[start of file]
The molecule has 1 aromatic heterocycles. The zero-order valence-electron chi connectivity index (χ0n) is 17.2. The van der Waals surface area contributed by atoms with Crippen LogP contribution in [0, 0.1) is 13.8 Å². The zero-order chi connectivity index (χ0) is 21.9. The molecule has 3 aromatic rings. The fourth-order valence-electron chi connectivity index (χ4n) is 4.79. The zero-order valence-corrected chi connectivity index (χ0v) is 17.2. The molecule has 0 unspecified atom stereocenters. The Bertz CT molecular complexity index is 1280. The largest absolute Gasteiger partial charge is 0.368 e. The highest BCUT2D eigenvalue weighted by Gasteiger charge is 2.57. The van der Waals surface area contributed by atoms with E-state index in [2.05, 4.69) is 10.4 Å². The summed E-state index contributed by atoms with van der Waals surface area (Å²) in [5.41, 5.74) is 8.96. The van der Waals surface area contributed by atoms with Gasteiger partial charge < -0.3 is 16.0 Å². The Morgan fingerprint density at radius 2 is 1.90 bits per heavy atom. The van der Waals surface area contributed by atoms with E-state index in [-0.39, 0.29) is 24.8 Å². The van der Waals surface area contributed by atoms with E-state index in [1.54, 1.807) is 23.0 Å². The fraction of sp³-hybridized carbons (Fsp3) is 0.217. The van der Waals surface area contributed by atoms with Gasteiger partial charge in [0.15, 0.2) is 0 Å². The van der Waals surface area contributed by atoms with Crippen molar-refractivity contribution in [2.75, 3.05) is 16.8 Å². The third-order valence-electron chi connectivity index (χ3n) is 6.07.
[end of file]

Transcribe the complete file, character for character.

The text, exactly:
The molecule has 1 aromatic heterocycles. The zero-order valence-electron chi connectivity index (χ0n) is 17.2. The van der Waals surface area contributed by atoms with Crippen LogP contribution in [0, 0.1) is 13.8 Å². The zero-order chi connectivity index (χ0) is 21.9. The molecule has 3 aromatic rings. The fourth-order valence-electron chi connectivity index (χ4n) is 4.79. The zero-order valence-corrected chi connectivity index (χ0v) is 17.2. The molecule has 0 unspecified atom stereocenters. The Bertz CT molecular complexity index is 1280. The largest absolute Gasteiger partial charge is 0.368 e. The highest BCUT2D eigenvalue weighted by Gasteiger charge is 2.57. The van der Waals surface area contributed by atoms with E-state index in [2.05, 4.69) is 10.4 Å². The summed E-state index contributed by atoms with van der Waals surface area (Å²) in [5.41, 5.74) is 8.96. The van der Waals surface area contributed by atoms with Gasteiger partial charge < -0.3 is 16.0 Å². The Morgan fingerprint density at radius 2 is 1.90 bits per heavy atom. The van der Waals surface area contributed by atoms with E-state index in [-0.39, 0.29) is 24.8 Å². The van der Waals surface area contributed by atoms with E-state index in [1.54, 1.807) is 23.0 Å². The fraction of sp³-hybridized carbons (Fsp3) is 0.217. The van der Waals surface area contributed by atoms with Gasteiger partial charge in [0.15, 0.2) is 0 Å². The van der Waals surface area contributed by atoms with Crippen molar-refractivity contribution in [2.75, 3.05) is 16.8 Å². The third-order valence-electron chi connectivity index (χ3n) is 6.07.